Entech Number Cruncher 203.2 & 205.2 D/A converters
Sure, I was interested in the Monster Cable/Entech story (see Sidebar), and impressed by the reasonable prices—$300 for the 203.2, $450 for the 205.2—but the real reason for the commotion was the Entech units' adorable packaging. Imagine a 1/100-scale model of a Quonset hut. I considered lobbying for product photos with a miniature village grouped around the Entech Quonset huts—a little drive-in, a movie theater with a teeny-tiny marquee...or how about an aerodrome from WWII England, with tiny tankers and RAF Spitfires parked out front of the Entechs and surrounded by verdant hills?
The Number Crunchers' chassis were created by industrial designer Alex Rasmussen, of Neal Feay Industries—a behind-the-scenes firm responsible for a lot of the metalwork you see on American high-end audio gear. Although they're adorable, the little chassis also make perfect sense. The extruded housings form both the top and sides of the chassis, so they minimize parts. They're also consistent, inexpensive, easily extended to encompass a wide range of internal layouts, and compliant with worldwide regulations. Finally, even though they're rounded, they're cleverly stackable, with sculpted feet that interlock with longitudinal rubber ridges on the roofs—er, tops. Eminently practical...and cuuuuute!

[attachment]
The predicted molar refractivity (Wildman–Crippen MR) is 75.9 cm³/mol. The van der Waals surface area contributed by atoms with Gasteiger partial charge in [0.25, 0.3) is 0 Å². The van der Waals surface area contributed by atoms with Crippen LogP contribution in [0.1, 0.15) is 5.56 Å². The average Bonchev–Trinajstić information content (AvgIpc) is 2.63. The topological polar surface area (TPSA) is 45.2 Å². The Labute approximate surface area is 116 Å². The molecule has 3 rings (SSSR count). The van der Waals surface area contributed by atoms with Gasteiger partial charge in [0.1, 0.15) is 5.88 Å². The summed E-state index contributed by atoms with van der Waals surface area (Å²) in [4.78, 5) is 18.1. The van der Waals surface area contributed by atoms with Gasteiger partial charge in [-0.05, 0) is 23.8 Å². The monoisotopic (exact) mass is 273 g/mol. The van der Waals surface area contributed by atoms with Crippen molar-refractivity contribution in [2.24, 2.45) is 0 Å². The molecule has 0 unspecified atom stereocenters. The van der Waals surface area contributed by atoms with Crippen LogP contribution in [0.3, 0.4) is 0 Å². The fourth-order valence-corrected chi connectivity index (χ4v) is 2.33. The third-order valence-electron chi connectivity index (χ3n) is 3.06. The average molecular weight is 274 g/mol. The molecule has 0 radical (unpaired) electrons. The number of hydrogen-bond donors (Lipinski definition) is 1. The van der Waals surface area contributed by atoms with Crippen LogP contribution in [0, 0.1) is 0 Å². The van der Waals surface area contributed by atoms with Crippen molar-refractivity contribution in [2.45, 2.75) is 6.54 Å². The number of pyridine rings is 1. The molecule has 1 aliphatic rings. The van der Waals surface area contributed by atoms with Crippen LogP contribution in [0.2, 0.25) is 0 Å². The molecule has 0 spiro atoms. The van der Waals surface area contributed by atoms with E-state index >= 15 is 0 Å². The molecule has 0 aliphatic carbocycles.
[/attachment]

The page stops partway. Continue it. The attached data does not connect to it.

What's inside a mini-Quonset hut?
The 203.2 and 205.2 share their basic technology, differing only in the 205.2's additional features, upgraded cosmetics, more extensive analog filter network, and additional power-supply regulation. Both units start with an input selector and buffer stage, followed by a Crystal Semiconductor CS8412 input receiver. Conversion is performed by a Crystal CS4329 20-bit delta-sigma DAC, and both use a Burr-Brown OPA2134 op-amp for the output stage and analog low-pass filter. Topnotch components—1% metal-film resistors and film caps—are used throughout the signal paths in both units. They also use identical in-line 115V/16V wall-wart transformers, feeding onboard power supplies with a batch of independent voltage regulators: six in the 205.2 vs five in the 203.2. Finally, the 203.2's output filter is a three-pole circuit, while the 205.2 uses a five-pole design.